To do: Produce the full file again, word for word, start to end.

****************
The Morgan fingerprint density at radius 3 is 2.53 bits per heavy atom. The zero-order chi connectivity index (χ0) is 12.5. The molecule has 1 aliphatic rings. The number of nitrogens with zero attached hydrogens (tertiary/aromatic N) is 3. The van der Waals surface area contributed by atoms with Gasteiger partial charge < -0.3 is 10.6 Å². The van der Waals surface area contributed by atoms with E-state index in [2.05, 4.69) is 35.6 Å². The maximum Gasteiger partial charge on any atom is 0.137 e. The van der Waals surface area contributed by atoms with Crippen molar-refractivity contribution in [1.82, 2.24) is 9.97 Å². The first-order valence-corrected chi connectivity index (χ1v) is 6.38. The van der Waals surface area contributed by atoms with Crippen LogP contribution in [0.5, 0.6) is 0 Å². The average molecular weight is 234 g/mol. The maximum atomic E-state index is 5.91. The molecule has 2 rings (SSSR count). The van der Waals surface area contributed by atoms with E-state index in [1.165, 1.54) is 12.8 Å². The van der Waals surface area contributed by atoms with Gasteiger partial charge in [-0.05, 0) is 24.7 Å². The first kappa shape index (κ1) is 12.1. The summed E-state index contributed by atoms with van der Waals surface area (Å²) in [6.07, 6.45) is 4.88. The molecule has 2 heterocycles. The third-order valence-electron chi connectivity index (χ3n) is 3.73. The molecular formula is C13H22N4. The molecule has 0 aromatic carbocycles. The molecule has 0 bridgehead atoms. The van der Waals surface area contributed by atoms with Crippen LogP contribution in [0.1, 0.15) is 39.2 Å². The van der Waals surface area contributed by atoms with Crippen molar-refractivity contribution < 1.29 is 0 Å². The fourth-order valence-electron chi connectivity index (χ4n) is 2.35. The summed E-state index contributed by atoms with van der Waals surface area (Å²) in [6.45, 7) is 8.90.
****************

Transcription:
The Morgan fingerprint density at radius 3 is 2.53 bits per heavy atom. The zero-order chi connectivity index (χ0) is 12.5. The molecule has 1 aliphatic rings. The number of nitrogens with zero attached hydrogens (tertiary/aromatic N) is 3. The van der Waals surface area contributed by atoms with Gasteiger partial charge < -0.3 is 10.6 Å². The van der Waals surface area contributed by atoms with E-state index in [2.05, 4.69) is 35.6 Å². The maximum Gasteiger partial charge on any atom is 0.137 e. The van der Waals surface area contributed by atoms with Crippen molar-refractivity contribution in [1.82, 2.24) is 9.97 Å². The first-order valence-corrected chi connectivity index (χ1v) is 6.38. The van der Waals surface area contributed by atoms with Crippen LogP contribution in [0.5, 0.6) is 0 Å². The average molecular weight is 234 g/mol. The maximum atomic E-state index is 5.91. The molecule has 2 rings (SSSR count). The van der Waals surface area contributed by atoms with E-state index in [1.165, 1.54) is 12.8 Å². The van der Waals surface area contributed by atoms with Gasteiger partial charge in [-0.05, 0) is 24.7 Å². The first kappa shape index (κ1) is 12.1. The summed E-state index contributed by atoms with van der Waals surface area (Å²) in [6.07, 6.45) is 4.88. The molecule has 2 heterocycles. The third-order valence-electron chi connectivity index (χ3n) is 3.73. The molecular formula is C13H22N4. The molecule has 0 aromatic carbocycles. The molecule has 0 bridgehead atoms. The van der Waals surface area contributed by atoms with Crippen LogP contribution in [0.1, 0.15) is 39.2 Å². The van der Waals surface area contributed by atoms with Crippen molar-refractivity contribution < 1.29 is 0 Å². The fourth-order valence-electron chi connectivity index (χ4n) is 2.35. The summed E-state index contributed by atoms with van der Waals surface area (Å²) in [6.45, 7) is 8.90.